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I’ve Removed Some Luxury From My Luxury Car

I recently posited that the original Lexus IS300 is the perfect car. So great, in fact, that I went out and bought one I found here on Autotrader! Even better, I found a rare manual transmission IS in excellent condition. Now, you may or may not agree with the notion that it’s automotive perfection (if you disagree, you’re wrong). But regardless, if you’re an enthusiast like myself, you’ll agree that cars like this are too quiet from the factory. Wayyyy too quiet. So I had to liven things up a bit.

There are quite a few ways to make your car sound more aggressive — and some will actually give you real power gains. For cost and simplicity’s sake, I started with an axleback system. If you aren’t familiar, it’s like it sounds — basically a bolt-on piece of kit that replaces the final 3 to 4 feet of the exhaust, from the axle back, complete with new muffler. It’s a relatively simple upgrade that will give your car a throatier and deeper sound. it is especially simple if you have a mechanic friend with a lift and a shop full of tools.

With this normally aspirated inline-6, performance gains are likely non-existent, or at least not substantial. Once I start messing with the rest of the exhaust — including the headers, midpipe, etc. — that may change. But for now, I just wanted to make it a bit shoutier.

Enter HKS. A giant in the tuner industry, HKS was founded in 1973 by Hiroyuki Hasegawa and his partner Goichi Kitagawa. They ended up with some money from a company called Sigma Automotive. So it’s likely that as "Hasegawa, Kitagawa & Sigma" were getting started, they realized they needed something snappier and easier to say, and HKS was born. Like many greats, they started in a shed (dairy in this case) but eventually began producing some of the first aftermarket turbocharger kits available. Fast-forward to 2017 and HKS has expanded to sell lots of go-fast parts — including, you guessed it, exhausts.

 

I spent way too much time watching YouTube videos of various exhaust systems installed on the IS300. For various reasons, including cost, I was particularly sold on the the HKS Drager II axleback exhaust. HKS uses a slim-line muffler, designed for added clearance, which is pretty critical when using on a lowered car, which this is not. For now. It also has a bazooka of an exhaust tip, measuring a robust 120 millimeters, that even has room for an optional silencer insert to be used for additional exhaust noise suppression.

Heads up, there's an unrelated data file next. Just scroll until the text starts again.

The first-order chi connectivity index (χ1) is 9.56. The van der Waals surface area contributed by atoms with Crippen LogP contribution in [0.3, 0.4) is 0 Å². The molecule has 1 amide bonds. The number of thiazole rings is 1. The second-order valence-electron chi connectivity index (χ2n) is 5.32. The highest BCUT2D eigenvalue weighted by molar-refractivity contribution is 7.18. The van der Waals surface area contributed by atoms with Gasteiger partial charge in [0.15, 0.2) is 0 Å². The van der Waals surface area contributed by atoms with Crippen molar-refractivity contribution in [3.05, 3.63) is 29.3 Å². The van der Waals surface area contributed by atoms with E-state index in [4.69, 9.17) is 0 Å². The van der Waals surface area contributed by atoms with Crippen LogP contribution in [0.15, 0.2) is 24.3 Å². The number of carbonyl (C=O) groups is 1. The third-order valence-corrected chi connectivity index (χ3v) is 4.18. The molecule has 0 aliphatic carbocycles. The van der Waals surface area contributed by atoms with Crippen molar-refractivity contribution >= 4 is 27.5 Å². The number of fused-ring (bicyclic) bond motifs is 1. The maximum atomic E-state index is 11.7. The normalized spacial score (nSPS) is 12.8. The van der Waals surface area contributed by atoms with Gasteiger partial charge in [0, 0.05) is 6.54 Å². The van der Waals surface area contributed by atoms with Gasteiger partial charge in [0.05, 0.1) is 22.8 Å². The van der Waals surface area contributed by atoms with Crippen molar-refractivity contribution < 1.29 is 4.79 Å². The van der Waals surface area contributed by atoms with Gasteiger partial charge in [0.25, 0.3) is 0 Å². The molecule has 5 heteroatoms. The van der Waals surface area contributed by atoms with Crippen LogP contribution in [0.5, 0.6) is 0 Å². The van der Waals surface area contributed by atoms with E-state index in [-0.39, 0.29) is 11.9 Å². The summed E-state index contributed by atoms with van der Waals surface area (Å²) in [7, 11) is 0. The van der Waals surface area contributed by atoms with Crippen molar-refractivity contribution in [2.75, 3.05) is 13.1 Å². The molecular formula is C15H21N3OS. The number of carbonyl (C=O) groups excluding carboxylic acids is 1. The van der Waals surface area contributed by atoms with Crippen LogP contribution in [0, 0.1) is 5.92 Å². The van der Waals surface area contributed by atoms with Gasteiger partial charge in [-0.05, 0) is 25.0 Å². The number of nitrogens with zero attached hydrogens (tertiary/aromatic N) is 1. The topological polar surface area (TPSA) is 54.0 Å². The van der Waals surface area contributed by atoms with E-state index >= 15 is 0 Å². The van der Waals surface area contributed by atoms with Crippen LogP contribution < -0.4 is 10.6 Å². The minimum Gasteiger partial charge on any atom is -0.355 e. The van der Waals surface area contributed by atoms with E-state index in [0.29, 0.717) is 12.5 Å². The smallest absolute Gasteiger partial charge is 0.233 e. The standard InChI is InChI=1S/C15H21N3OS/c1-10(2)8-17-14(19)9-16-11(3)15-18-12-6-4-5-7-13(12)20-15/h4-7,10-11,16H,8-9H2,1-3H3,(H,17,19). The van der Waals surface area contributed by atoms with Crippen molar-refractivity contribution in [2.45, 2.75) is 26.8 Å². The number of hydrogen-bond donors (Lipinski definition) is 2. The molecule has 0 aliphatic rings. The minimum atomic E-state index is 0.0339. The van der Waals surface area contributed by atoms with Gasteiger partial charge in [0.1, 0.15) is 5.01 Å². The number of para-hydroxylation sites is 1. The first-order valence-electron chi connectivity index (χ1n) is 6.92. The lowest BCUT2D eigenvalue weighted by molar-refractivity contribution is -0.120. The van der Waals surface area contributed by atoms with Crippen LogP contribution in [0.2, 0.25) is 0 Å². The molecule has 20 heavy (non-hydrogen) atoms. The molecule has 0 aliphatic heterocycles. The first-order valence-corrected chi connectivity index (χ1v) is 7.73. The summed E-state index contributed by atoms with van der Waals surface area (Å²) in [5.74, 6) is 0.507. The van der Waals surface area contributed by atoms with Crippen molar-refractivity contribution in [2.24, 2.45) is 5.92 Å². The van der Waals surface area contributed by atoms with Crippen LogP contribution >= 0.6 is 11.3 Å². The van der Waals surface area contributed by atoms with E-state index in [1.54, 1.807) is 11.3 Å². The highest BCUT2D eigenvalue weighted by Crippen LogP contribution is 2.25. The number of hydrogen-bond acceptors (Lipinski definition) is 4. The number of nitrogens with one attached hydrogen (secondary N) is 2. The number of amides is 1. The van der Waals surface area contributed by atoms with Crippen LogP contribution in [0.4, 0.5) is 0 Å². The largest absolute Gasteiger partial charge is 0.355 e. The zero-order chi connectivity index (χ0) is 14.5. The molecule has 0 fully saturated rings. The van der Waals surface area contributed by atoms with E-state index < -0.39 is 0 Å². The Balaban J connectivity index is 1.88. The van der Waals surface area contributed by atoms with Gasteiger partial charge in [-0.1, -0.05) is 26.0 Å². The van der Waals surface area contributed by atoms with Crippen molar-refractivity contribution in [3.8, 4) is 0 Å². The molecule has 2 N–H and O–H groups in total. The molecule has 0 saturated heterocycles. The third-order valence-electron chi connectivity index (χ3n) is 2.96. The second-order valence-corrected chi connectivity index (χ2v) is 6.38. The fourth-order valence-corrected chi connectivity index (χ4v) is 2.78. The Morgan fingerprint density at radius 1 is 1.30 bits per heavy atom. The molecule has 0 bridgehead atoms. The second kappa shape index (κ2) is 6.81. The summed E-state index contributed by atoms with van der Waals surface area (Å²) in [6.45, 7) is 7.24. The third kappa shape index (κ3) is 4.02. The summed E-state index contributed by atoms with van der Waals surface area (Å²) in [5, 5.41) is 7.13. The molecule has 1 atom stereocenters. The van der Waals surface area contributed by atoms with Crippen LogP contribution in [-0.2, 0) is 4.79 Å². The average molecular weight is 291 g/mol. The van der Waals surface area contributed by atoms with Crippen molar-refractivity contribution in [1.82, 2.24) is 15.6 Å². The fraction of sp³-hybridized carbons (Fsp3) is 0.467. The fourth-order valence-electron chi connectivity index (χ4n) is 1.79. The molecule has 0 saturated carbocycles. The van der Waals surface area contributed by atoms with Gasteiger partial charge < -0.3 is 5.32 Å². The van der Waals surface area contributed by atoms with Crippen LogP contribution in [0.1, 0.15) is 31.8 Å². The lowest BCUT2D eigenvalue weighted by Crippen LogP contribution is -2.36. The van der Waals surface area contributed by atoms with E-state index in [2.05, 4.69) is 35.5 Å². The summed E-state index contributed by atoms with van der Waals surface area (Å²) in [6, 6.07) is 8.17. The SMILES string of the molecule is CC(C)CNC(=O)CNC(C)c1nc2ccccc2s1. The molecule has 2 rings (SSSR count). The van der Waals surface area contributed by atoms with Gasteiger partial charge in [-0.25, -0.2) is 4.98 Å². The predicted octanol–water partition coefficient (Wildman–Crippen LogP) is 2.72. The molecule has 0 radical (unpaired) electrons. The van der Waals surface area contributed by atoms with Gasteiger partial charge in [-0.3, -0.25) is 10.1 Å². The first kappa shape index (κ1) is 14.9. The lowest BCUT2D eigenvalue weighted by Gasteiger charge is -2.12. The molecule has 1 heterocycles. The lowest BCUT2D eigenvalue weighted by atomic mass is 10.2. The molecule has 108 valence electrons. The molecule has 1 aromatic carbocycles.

Why you would do that, I’m not sure.

We sourced ours from TH Motorsports for a very reasonable $355.46 shipped. But you’re wondering: How does it sound? Being a 6, it’s not tinny or buzzy, it has a nice deep baritone and if anything is a bit quiet. In particular, it really sings between 2500 and 4000 rotations per minute. But I’m spoiling all the good video content.

So, let’s get to it shall we? Take a look at the installation video and initial review. This is the first of many mods to come on project IS300, so keep an eye on Oversteer for more. Oh, and post your suggestions for future mods in the comments below. Find a used Lexus IS 300 for sale

Lexus IS modifications

Lexus IS modifications

Lexus IS modifications

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17 COMMENTS

    • Thanks!  It’s been a fun car, good luck with the search.  There are plenty out there, keep an eye on cars from the Northern US, definitely some rust issues.  And as I mentioned in an earlier article, look for the “timing belt changed on” sticker which should be easy to find under the hood.  It’s a pricey service visit, I have a buddy who did it himself but it was a challenge. 

  1. I had this problem on my old R230 SL550. The car was very quiet and when you did put your foot down, it sounded great, but was very faint. I went to a shop who fabricated a custom X-pipe and did a resonator delete, and for 250 dollars, that was the best thing I could’ve done to that car. It was still silent when you were cruising, but when you put your foot down it had a mean sound. It was not too loud inside the car due to the sound deadening, but it was noticeable when you wanted it to be, and quiet when below 2500 RPM. It was a bit loud when you were outside the car, though. I sold the car for an R231 SL550 and I really miss that sound that the old 5.5 NA V8 had, the new 4.7 TT V8 sounds awful. 

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